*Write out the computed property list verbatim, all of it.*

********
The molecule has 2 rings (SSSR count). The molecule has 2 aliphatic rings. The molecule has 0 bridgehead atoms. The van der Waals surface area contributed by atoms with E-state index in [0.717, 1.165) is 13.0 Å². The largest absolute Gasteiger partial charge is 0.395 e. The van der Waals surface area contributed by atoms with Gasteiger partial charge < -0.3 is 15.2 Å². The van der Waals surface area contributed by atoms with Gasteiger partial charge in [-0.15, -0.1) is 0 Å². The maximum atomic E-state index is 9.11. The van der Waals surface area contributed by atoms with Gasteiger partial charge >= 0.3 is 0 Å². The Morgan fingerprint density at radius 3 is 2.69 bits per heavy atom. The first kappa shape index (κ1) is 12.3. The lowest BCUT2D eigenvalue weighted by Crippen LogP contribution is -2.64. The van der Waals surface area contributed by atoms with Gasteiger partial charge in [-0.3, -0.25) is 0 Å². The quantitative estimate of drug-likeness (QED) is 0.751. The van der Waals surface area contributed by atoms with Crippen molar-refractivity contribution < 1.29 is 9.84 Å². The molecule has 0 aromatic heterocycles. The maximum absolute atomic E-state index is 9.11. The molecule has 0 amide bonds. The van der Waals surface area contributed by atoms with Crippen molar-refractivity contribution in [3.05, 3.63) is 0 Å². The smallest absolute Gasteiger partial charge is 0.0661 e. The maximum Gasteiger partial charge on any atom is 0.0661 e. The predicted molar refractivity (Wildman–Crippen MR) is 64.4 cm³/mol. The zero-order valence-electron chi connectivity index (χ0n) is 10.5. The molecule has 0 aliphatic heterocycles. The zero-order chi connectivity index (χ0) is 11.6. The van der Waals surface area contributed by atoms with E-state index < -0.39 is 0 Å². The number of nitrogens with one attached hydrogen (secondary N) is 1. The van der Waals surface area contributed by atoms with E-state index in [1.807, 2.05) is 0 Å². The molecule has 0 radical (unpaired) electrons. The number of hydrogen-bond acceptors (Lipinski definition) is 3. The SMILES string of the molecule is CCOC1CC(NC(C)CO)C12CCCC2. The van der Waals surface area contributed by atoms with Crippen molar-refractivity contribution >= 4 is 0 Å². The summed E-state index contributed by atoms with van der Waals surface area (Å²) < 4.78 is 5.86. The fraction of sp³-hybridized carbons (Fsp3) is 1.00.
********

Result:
The molecule has 2 rings (SSSR count). The molecule has 2 aliphatic rings. The molecule has 0 bridgehead atoms. The van der Waals surface area contributed by atoms with E-state index in [0.717, 1.165) is 13.0 Å². The largest absolute Gasteiger partial charge is 0.395 e. The van der Waals surface area contributed by atoms with Gasteiger partial charge < -0.3 is 15.2 Å². The van der Waals surface area contributed by atoms with Gasteiger partial charge in [-0.15, -0.1) is 0 Å². The maximum atomic E-state index is 9.11. The van der Waals surface area contributed by atoms with Gasteiger partial charge >= 0.3 is 0 Å². The Morgan fingerprint density at radius 3 is 2.69 bits per heavy atom. The first kappa shape index (κ1) is 12.3. The lowest BCUT2D eigenvalue weighted by Crippen LogP contribution is -2.64. The van der Waals surface area contributed by atoms with Gasteiger partial charge in [-0.3, -0.25) is 0 Å². The quantitative estimate of drug-likeness (QED) is 0.751. The van der Waals surface area contributed by atoms with Crippen molar-refractivity contribution < 1.29 is 9.84 Å². The molecule has 0 aromatic heterocycles. The maximum absolute atomic E-state index is 9.11. The molecule has 0 amide bonds. The van der Waals surface area contributed by atoms with Crippen molar-refractivity contribution in [3.05, 3.63) is 0 Å². The smallest absolute Gasteiger partial charge is 0.0661 e. The maximum Gasteiger partial charge on any atom is 0.0661 e. The predicted molar refractivity (Wildman–Crippen MR) is 64.4 cm³/mol. The zero-order valence-electron chi connectivity index (χ0n) is 10.5. The molecule has 0 aliphatic heterocycles. The zero-order chi connectivity index (χ0) is 11.6. The van der Waals surface area contributed by atoms with E-state index < -0.39 is 0 Å². The number of nitrogens with one attached hydrogen (secondary N) is 1. The van der Waals surface area contributed by atoms with E-state index in [1.807, 2.05) is 0 Å². The molecule has 0 radical (unpaired) electrons. The number of hydrogen-bond acceptors (Lipinski definition) is 3. The SMILES string of the molecule is CCOC1CC(NC(C)CO)C12CCCC2. The van der Waals surface area contributed by atoms with Crippen molar-refractivity contribution >= 4 is 0 Å². The summed E-state index contributed by atoms with van der Waals surface area (Å²) < 4.78 is 5.86. The fraction of sp³-hybridized carbons (Fsp3) is 1.00.